I'm not a graphic designer by trade, and my design work has been limited to posters and flyers for social activism, as well as scientific on-screen presentations and a couple of conference posters.

One of the issues I always struggle with is the choice of font families (individual or in combination) for those kinds of materials. I have a relatively large (in my opinion) set of font files on my PC - over 4,000 of them; and even if they're only, say, 1,000 families - that's still a huge number. I know very well that a lot of them are weird joke fonts, a lot are really variants of each other which are not represented as such for whatever technical/historical reasons; a lot are Hebrew and a few are Arabic rather than Latin or multi-script (my native language is Hebrew) - but that still leaves something like 300-500 font families. And what that means is that I do endless scrolling and estimating which font seems to look the part - where most options are entirely irrelevant.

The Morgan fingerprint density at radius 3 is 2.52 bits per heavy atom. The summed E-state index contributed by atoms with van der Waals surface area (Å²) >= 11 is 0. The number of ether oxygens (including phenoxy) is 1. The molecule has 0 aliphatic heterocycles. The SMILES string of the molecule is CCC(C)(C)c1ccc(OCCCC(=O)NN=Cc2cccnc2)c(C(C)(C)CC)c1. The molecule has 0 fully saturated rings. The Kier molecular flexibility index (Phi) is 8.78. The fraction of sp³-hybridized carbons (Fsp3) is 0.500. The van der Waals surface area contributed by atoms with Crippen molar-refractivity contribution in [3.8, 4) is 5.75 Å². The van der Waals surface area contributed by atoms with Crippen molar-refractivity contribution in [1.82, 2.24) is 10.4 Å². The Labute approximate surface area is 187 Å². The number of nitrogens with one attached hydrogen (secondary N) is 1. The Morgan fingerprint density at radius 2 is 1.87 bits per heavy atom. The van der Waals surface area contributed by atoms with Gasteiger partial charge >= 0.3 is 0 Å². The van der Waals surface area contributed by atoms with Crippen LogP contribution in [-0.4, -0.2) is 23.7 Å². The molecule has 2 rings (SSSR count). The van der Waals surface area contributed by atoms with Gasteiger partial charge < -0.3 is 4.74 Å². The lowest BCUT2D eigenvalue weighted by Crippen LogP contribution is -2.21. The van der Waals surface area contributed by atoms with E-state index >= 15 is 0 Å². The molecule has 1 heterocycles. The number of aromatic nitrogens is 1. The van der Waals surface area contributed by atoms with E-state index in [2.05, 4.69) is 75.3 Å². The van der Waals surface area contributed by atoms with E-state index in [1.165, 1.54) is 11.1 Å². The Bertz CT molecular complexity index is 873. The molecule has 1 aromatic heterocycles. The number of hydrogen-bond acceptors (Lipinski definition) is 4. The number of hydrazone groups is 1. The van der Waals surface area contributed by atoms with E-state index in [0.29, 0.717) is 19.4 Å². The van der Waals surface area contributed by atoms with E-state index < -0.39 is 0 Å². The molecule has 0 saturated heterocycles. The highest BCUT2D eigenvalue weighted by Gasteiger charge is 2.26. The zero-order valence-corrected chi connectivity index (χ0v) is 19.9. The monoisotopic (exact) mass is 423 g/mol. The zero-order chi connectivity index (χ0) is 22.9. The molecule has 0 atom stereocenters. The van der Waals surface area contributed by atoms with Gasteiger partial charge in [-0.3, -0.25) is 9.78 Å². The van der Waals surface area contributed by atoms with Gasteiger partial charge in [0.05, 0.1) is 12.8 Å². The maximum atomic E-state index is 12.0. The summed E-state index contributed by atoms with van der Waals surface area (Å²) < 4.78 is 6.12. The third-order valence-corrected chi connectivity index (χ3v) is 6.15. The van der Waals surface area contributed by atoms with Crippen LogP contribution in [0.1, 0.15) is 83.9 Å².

Now, I've noticed that people who are well-versed with type design don't "go over a list" in their heads - they tell you things like "Oh, if I want a very legible sans-serif then take Frutiger; or Open Sans if you need it to be free." Or "Oh, this looks like Trade Gothic Bold Extended" (i.e. they can "reverse-lookup" an appearance to a font family name).

I know I'm not going to be a typography expert, but how can I build up a sort of a structured or categorized knowledge of the 'sea' of font families - available to me or generally noteworthy ones? I mean, other than simply Google and reading some article for every one of the families I have installed, and hoping that it sticks?

1 Answer 1

  • First learn the terms which define typography variations. (Here's a decent link for that - and another- or Google search for "basic typography terminology") In order to actually identify any typeface, you need to understand exactly what defines that type face... its serifs or lack there of, its counters, its descenders, ascenders, tails, terminals, kerning, bowls, etc. Knowing what to look for is half the battle, if not more. This is how people can identify any typeface - by a unique aspect (most often found in characters such as lowercase a, g, q, etc.)